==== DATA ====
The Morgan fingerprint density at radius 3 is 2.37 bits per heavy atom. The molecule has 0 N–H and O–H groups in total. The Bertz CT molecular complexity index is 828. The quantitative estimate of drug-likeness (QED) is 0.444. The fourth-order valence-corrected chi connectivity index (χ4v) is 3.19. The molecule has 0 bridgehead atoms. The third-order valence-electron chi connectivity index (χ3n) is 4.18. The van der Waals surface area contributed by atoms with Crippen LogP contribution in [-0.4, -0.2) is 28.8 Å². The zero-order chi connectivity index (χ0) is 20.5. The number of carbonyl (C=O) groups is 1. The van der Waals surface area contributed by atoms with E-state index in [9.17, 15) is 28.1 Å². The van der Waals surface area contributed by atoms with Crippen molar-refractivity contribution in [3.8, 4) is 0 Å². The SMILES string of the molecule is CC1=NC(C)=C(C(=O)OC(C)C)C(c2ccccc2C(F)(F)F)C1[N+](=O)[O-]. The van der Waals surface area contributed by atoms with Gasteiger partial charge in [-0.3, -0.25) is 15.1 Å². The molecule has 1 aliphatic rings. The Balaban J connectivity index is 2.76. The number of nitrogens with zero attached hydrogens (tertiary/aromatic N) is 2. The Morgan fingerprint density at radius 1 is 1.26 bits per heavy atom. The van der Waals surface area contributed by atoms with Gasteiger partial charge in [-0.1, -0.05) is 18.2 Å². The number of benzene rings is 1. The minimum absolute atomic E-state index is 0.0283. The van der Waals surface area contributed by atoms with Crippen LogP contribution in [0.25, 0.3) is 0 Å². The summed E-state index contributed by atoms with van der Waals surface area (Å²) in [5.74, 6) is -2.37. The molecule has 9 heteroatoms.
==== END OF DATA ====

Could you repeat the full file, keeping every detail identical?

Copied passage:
The Morgan fingerprint density at radius 3 is 2.37 bits per heavy atom. The molecule has 0 N–H and O–H groups in total. The Bertz CT molecular complexity index is 828. The quantitative estimate of drug-likeness (QED) is 0.444. The fourth-order valence-corrected chi connectivity index (χ4v) is 3.19. The molecule has 0 bridgehead atoms. The third-order valence-electron chi connectivity index (χ3n) is 4.18. The van der Waals surface area contributed by atoms with Crippen LogP contribution in [-0.4, -0.2) is 28.8 Å². The zero-order chi connectivity index (χ0) is 20.5. The number of carbonyl (C=O) groups is 1. The van der Waals surface area contributed by atoms with E-state index in [9.17, 15) is 28.1 Å². The van der Waals surface area contributed by atoms with Crippen molar-refractivity contribution in [3.8, 4) is 0 Å². The SMILES string of the molecule is CC1=NC(C)=C(C(=O)OC(C)C)C(c2ccccc2C(F)(F)F)C1[N+](=O)[O-]. The van der Waals surface area contributed by atoms with Gasteiger partial charge in [-0.3, -0.25) is 15.1 Å². The molecule has 1 aliphatic rings. The Balaban J connectivity index is 2.76. The number of nitrogens with zero attached hydrogens (tertiary/aromatic N) is 2. The Morgan fingerprint density at radius 1 is 1.26 bits per heavy atom. The van der Waals surface area contributed by atoms with Gasteiger partial charge in [-0.1, -0.05) is 18.2 Å². The number of benzene rings is 1. The minimum absolute atomic E-state index is 0.0283. The van der Waals surface area contributed by atoms with Crippen LogP contribution in [0.25, 0.3) is 0 Å². The summed E-state index contributed by atoms with van der Waals surface area (Å²) in [5.74, 6) is -2.37. The molecule has 9 heteroatoms.